Mike Donovan: Unparty seeks to bring consensus decision-making to B.C. politics

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Unparty: The Consensus-Building Party aims to fundamentally change B.C. politics from one dominated by power rivalries to one based on consensus decision-making. Today, elected politicians continually represent (re-present) their party to us and not the other way round. They constantly strive to convince us of their party’s special correctness even when their decisions run counter to our own understanding and needs. Unparty, however, values consensus-building as a means to reach decisions that fit with the common good.

That each of us has a political representative in Victoria, acting in our best interests, is but a fairy-tale taught to schoolchildren. But supposing your delegate strains to represent you, even disobeys her/his party to do so, is that good? I don’t know about you, but I don’t really want someone to represent me on issues I find important. I want to represent myself. I don’t want someone making decisions on my behalf; I want my own voice. And I want you to have yours too. What’s more, I won’t insist that I am right and you are wrong. We can all participate in discussions, deliberate, and find some common ground.

Searching for common ground, or consensus decision-making, embodies certain values: participation, collaboration, inclusion, equality, respect, and agreement-seeking. The governments of the Northwest Territories and Nunavut practice formal consensus governance. Criminal juries must reach consensus. In fact, we see it in daily life, such as when friends decide on a restaurant to dine in together, or a family chooses a vacation spot.

Consensus decision-making is great in many ways, but its coolest trait is its potential for innovation. All members of the group share their knowledge and viewpoints. Information is never secret, and people build off the ideas of others (think Wikipedia). Participants propose solutions that could not have been dreamed up by any one individual or by a small leadership elite. As an example of group creation, this article you are reading now was crowdsourced at Unparty.ca.

In adversarial systems, such as our current political one, speech is aggression. Therefore, strong people with weak ideas succeed where weak people with strong ideas fail. But, today, more than ever, we need to hear and implement those strong ideas. The crises are getting more severe and frequent: climate disruption, economic calamities, increasing job insecurity, reduced social services, environmental degradation, the democratic deficit, and more.

These ideas propel Unparty. Unparty currently has no formal policy ideas on healthcare, the environment, jobs creation, et cetera. This is for you (all) to figure out and share with the rest of us. Unparty, itself, as an organization has no fixed form or course either. Unparty's configuration and action, its very future, are open to all. It’s our time, the people’s time, to come together, work together, in order to bring forth a better future! The key is to stay true to the consensus decision-making principles mentioned above and build from there. Observing the NDP-Liberal fighting, you might conclude that consensus decision-making is impossible. But let us refuse to allow those parties to define the possible!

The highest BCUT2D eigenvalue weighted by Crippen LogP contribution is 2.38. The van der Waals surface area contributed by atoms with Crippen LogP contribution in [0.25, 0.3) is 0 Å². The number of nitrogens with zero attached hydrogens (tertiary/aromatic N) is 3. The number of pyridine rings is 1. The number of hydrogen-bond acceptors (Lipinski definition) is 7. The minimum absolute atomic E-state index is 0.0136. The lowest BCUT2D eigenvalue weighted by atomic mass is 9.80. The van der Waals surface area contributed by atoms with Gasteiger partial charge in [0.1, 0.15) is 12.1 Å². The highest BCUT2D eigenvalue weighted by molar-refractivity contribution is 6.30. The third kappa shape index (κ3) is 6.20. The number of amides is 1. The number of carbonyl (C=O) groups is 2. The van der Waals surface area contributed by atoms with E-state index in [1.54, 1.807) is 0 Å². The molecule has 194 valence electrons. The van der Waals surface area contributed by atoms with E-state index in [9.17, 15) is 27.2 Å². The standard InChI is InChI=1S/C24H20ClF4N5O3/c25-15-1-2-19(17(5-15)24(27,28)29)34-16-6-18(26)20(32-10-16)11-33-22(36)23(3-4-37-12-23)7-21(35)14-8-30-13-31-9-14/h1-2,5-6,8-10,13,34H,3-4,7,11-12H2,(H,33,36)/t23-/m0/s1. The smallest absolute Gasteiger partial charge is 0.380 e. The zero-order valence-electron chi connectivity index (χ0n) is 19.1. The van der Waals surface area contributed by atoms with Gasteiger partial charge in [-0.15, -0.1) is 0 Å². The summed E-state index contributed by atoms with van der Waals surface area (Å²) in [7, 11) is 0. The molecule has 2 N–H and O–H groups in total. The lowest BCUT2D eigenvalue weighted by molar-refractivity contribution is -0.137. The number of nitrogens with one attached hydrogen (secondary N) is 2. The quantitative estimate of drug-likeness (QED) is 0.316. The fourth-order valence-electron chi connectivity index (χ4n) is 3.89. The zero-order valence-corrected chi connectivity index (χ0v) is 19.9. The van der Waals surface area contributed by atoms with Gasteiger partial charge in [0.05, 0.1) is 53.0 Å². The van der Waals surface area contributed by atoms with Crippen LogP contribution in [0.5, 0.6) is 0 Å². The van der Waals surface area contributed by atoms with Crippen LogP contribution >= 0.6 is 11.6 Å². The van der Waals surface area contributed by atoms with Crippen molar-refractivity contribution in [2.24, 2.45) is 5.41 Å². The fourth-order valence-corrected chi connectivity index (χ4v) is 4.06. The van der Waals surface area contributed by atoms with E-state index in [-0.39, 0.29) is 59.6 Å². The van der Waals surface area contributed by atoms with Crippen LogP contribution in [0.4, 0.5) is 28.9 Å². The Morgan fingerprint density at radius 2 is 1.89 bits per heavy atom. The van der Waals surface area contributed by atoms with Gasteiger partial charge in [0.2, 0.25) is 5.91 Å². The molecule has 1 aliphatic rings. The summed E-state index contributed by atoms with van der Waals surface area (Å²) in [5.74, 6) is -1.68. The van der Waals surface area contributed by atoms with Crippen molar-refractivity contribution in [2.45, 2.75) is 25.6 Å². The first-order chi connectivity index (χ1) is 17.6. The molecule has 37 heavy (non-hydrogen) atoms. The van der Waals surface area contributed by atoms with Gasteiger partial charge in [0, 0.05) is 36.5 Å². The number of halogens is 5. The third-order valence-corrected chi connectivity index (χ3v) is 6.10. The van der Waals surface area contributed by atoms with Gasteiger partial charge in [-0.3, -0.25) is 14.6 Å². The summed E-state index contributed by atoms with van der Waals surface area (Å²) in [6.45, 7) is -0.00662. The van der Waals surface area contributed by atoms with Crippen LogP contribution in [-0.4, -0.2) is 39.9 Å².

Unparty will be on the ballot in a couple Richmond districts. But its future is undetermined. Maybe all towns, municipalities, and cities should have an Unparty of their own (or a local, autonomous chapter of this Unparty?), a place for people to connect and discuss. And the multitude of Unparties across B.C. should communicate and deliberate with all the others using the same consensus-seeking value system. You decide. The future is unwritten. Will you play a part in it?

Comments (5) Add New Comment
Ozzie Sis
Good one...you'd have my vote, if I had one.
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Linda Milne
Love it Michael! you have my vote!!!!!
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B B Keddy
Sounds great! Now I don't have to spoil my ballot. Finally, a change from patriarchal, hierarchical, competition-driven, power-over dynamics. With the Unparty, my vote counts. And not just my vote on election day, but my voice -- every day!
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C Ford
Mike, love the enthusiasm. But have you considered that part of the duty of elected representatives is to understand the entirety of issues that are complicated or nuanced? Sure, we could all represent ourselves in parliament, but that would also require all of us to spend our full time researching every issue. A representative should be responsible to the people, but there also needs to be a certain amount of trust from the people to the representative. Otherwise, decisions will be made by populism rather than deliberation. California is running into trouble because of just that mindset.
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Mike
Hi, C Ford. Your questions are good, and require some effort to fully do them justice. I'd be happy to discuss at the unparty.ca website. But in brief: the elected reps DO NOT understand the complexity of society. In fact, no one person does. No party does. And, my belief is that you wouldn't have to spend all your time researching everything. You know your little bit. I know my little bit. Everyone knows a little something different. The old paradigm that information in its absolute completeness has to travel up a hierarchy to the wise decision makers is rapidly loosing its credibility in the internet age. In terms of California, I believe they ran into trouble due to referendums. Referendums is not what I am proposing. Have a look at "deliberative polls" if you want a glimpse of why polls (referendums) are not so great, and why deliberation is. Cheers. Thanks for the comments.
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